Thousands of fish have died in an important salmon spawning headwater as a result of anaerobic digestate entering in the River Mole in north Devon, according to the Environment Agency (EA), which said it was the region's "largest ever fish kill".
The agency said yesterday that it had completed its initial assessment into the incident and identified the source and pollutant but that it was continuing to investigate.
More than 5km of the river was affected and approximately 10,000 fish died, according to the agency, but the chief executive of the Rivers Trust Arlin Rickard said it is likely that many more fish would have been affected.
Salmon numbers are declining and the Mole - a tributary of the River Taw where much restoration work has taken place - is an important headwater for one of England’s best salmon spawning grounds, according to Rickard.
“It’s one of the few successful salmon spawning grounds where young salmon survive... it is the lungs of the salmon system,” said Rickard. “The best headwaters have been damaged.. it is a terrible mess that will impact the whole river… it is really very bad indeed.”
It is not the first time digestate has been responsible for a major pollution incident. In 2017 in Plaistow, Sussex, a digestion plant repeatedly polluted a stream on farmland before going into administration. In 2012, Biogen UK Ltd pleaded guilty to polluting a stream in Bedfordshire with digestate, and in 2005, Andigestion polluted the river Tamar in Launceston, Cornwall with slurry.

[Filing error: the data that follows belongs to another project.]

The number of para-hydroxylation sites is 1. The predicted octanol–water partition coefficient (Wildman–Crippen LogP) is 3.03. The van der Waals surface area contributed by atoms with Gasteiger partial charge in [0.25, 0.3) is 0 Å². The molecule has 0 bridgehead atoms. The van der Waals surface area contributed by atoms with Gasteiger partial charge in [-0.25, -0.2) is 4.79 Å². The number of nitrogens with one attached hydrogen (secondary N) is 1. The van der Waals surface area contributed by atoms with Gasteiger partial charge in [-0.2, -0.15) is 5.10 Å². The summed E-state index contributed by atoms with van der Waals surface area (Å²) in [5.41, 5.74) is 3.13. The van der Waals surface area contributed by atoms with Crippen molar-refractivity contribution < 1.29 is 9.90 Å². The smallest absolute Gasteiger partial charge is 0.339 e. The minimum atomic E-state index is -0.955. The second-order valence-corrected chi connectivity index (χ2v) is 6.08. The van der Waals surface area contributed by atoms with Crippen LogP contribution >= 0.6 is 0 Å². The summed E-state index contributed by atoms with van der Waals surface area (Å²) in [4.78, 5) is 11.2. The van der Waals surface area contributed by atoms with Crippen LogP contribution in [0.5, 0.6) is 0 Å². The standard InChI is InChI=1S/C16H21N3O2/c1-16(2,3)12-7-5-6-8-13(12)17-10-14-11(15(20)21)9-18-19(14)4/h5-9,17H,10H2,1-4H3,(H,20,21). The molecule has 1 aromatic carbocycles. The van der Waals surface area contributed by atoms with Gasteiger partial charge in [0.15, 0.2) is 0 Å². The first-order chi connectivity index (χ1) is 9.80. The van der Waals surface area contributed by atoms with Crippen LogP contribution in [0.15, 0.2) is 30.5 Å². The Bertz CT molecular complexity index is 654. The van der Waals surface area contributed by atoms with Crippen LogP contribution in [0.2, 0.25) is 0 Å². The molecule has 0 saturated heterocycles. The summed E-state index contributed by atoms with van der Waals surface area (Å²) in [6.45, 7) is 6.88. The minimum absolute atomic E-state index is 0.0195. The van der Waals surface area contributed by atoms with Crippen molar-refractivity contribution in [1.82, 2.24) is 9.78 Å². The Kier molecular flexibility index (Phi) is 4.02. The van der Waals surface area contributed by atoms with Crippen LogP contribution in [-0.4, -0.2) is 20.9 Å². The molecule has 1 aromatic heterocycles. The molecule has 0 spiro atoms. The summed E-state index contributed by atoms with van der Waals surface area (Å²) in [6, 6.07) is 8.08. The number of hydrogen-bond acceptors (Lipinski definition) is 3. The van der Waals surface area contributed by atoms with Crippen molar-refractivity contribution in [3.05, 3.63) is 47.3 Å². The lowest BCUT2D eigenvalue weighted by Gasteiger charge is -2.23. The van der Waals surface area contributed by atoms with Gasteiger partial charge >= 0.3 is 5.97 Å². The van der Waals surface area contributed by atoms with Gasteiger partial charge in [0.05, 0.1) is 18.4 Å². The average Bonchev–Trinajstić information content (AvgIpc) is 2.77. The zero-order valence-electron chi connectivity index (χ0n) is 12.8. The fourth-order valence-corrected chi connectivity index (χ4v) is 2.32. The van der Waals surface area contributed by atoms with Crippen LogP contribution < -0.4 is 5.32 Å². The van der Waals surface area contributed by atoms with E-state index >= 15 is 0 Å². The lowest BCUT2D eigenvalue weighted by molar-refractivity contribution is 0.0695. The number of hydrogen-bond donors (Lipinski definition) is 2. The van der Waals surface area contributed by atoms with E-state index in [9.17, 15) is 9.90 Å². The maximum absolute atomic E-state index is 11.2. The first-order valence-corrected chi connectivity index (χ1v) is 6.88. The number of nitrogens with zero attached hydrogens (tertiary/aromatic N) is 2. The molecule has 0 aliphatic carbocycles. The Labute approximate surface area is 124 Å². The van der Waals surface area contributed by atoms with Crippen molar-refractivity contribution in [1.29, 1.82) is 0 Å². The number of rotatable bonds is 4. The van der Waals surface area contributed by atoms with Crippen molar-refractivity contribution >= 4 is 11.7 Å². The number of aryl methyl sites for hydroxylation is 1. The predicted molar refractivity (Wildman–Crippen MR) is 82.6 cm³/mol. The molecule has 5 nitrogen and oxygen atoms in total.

“We are seeing more and more of this and take no satisfaction in saying we told you so,” Rickard told ENDS. He is “all for green energy” where the plants use by-products or waste but does not agree with taxpayer subsidies which encourage operators to grow maize as a feedstock.
Maize is a “very problematic crop”, according to Rickard, because it causes run-off which can lead to flooding and makes soil susceptible to erosion which can pollute rivers and lead to more fish kills. He wants the government to drop the subsidies and for plants to be better managed.
Meanwhile, another major fish kill has been reported on the River Sheppey in Somerset. The EA said it has carried out fisheries and ecology surveys between Dulcote and Coxley and said around 3,000 fish have been killed. “We are continuing to survey up to Godney… [and we are] working to restore dissolved oxygen levels,” it said.